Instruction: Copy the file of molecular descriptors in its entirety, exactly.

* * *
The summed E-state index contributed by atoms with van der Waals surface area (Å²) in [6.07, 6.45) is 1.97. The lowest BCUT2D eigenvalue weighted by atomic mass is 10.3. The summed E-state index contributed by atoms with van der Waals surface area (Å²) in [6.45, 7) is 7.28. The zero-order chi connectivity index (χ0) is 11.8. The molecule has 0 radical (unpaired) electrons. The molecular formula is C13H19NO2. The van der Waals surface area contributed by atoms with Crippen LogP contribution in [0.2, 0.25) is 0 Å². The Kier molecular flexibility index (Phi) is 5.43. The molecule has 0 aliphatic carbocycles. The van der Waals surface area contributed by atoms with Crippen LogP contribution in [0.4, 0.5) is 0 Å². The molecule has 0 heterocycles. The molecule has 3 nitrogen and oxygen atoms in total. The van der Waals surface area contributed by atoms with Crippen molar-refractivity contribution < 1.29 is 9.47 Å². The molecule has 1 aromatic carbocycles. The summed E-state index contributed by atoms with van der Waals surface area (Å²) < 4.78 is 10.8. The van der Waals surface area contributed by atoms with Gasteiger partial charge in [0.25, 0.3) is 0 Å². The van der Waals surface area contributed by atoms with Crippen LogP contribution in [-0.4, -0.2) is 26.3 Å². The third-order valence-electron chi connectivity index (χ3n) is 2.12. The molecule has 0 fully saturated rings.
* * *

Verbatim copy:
The summed E-state index contributed by atoms with van der Waals surface area (Å²) in [6.07, 6.45) is 1.97. The lowest BCUT2D eigenvalue weighted by atomic mass is 10.3. The summed E-state index contributed by atoms with van der Waals surface area (Å²) in [6.45, 7) is 7.28. The zero-order chi connectivity index (χ0) is 11.8. The molecule has 0 radical (unpaired) electrons. The molecular formula is C13H19NO2. The van der Waals surface area contributed by atoms with Crippen LogP contribution in [0.2, 0.25) is 0 Å². The Kier molecular flexibility index (Phi) is 5.43. The molecule has 0 aliphatic carbocycles. The van der Waals surface area contributed by atoms with Crippen LogP contribution in [0.4, 0.5) is 0 Å². The molecule has 0 heterocycles. The molecule has 3 nitrogen and oxygen atoms in total. The van der Waals surface area contributed by atoms with Crippen molar-refractivity contribution < 1.29 is 9.47 Å². The molecule has 1 aromatic carbocycles. The summed E-state index contributed by atoms with van der Waals surface area (Å²) < 4.78 is 10.8. The van der Waals surface area contributed by atoms with Gasteiger partial charge in [0.25, 0.3) is 0 Å². The van der Waals surface area contributed by atoms with Crippen LogP contribution in [-0.4, -0.2) is 26.3 Å². The third-order valence-electron chi connectivity index (χ3n) is 2.12. The molecule has 0 fully saturated rings.